Granjan’s got great gumbo

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Photo provided by Libby May

Janice May makes her famous gumbo soup dish. May dabs to celebrate her, yet again, delicious accomplishment.

Libby May, Reporter

Born in the 1800s, gumbo is seen at almost every restaurant in the energetic and vibrant city of New Orleans. This fragrant soup is a stew consisting primarily of a strongly-flavored stock, meat, a thickener, and what Louisianans call the “Holy Trinity” of vegetables: celery, bell peppers, and onions. But it is no match for Janice May, my idol and grandmother, who puts a funky and delicious twist on this Louisianan soup dish.

The first step is the broth. My grandmother adds cayenne pepper and lemon juice to it. Then, not only are chicken thighs and andouille sausage added, but she adds a ½ pound of shrimp to the mix. Bell peppers, celery, okra, white rice, and cayenne pepper contribute to the taste that makes it my favorite.

But it’s not just the soup. The atmosphere that my grandmother makes in her kitchen is comforting and home-y. Candles, polka dotted place mats, a bouquet of flowers, a floral table cloth, and an assortment of utensils dress the table. Scented candles fill the room with an apple-maple smell. A fire roars in the stone fire place in the room next to that striking table. As I walk through the door, my grandmother welcomes my sisters and me with a “Hi Hon” or a “Hey, Toots”. These greetings, despite what Chloe Parker (’20) may say about relationship nicknames (see **), is always the best thing to hear after a long day of hard work.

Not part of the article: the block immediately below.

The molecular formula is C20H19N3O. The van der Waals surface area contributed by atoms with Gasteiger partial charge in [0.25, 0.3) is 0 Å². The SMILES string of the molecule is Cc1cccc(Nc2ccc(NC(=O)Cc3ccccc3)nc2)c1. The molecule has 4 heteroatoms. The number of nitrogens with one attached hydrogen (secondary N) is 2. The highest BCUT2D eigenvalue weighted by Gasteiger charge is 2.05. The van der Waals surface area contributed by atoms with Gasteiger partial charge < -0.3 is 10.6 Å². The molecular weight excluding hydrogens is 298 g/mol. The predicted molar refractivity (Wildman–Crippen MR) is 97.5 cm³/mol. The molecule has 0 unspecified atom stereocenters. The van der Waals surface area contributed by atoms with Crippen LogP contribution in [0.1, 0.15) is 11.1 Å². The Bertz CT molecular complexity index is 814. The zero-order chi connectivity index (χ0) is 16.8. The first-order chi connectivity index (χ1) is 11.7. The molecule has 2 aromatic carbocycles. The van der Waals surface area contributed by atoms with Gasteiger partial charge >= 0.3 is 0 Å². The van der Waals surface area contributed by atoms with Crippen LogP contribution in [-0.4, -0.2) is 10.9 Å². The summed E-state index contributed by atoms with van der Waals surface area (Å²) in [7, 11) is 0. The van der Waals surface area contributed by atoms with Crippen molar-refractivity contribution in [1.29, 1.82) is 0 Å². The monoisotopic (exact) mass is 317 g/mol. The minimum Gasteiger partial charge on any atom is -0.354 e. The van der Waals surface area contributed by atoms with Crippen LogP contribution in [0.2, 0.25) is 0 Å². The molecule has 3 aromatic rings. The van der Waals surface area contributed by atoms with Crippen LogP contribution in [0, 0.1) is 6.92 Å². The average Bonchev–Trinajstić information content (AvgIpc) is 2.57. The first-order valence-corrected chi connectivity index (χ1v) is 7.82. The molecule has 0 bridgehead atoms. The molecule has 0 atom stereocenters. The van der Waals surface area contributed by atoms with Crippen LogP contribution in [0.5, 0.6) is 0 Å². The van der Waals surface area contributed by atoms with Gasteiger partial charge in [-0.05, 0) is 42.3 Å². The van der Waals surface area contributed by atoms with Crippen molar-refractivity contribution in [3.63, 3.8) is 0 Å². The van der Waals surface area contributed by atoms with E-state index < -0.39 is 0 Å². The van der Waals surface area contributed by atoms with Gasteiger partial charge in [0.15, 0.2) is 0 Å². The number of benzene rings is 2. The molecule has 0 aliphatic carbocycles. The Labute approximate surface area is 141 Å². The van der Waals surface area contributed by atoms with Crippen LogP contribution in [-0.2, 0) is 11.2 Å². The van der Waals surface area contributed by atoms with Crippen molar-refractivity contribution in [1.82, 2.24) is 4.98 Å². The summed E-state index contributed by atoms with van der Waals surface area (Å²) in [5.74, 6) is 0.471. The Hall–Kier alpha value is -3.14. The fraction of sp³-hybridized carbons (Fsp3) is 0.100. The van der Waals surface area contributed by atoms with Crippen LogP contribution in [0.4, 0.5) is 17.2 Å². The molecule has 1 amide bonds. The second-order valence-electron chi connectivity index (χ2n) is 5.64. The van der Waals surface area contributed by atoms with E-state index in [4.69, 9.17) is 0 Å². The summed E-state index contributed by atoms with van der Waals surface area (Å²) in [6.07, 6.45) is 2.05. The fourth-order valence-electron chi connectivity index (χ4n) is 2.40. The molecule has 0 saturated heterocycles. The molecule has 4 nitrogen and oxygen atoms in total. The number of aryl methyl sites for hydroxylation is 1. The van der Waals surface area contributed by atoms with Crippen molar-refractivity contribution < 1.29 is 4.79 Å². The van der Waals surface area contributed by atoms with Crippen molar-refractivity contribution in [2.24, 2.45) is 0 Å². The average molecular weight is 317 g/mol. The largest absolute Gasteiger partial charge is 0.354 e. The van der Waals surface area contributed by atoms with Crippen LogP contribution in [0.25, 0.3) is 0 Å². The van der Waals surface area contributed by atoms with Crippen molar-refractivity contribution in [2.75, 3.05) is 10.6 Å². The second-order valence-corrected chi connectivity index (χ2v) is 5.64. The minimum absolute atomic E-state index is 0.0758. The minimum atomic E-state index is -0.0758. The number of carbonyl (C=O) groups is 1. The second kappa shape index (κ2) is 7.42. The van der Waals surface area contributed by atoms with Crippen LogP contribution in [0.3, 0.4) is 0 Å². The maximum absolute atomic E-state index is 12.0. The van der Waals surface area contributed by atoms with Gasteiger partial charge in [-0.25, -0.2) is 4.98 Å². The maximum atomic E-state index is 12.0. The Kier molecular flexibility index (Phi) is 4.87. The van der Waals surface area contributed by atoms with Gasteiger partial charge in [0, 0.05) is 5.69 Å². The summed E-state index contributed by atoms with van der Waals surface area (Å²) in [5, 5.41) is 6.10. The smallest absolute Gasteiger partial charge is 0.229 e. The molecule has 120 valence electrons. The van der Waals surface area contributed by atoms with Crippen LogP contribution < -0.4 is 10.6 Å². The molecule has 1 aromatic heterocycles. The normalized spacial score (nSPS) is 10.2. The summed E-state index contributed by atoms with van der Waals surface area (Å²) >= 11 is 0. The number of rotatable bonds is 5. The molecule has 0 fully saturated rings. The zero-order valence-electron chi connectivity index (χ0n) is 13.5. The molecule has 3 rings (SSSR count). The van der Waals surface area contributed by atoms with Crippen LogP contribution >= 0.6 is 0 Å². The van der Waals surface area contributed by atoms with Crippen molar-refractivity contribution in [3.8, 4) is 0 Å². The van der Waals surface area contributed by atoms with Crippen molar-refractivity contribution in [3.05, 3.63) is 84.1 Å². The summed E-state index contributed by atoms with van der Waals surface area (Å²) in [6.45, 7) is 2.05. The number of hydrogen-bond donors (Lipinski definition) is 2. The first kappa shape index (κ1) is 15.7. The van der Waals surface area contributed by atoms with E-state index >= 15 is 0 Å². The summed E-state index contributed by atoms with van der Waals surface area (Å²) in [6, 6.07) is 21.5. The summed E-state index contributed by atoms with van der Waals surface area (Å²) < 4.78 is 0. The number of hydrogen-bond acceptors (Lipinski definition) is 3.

Go Grandma. Keep doing you.

Janice May makes her famous gumbo soup dish. May dabs to celebrate her, yet again, delicious accomplishment.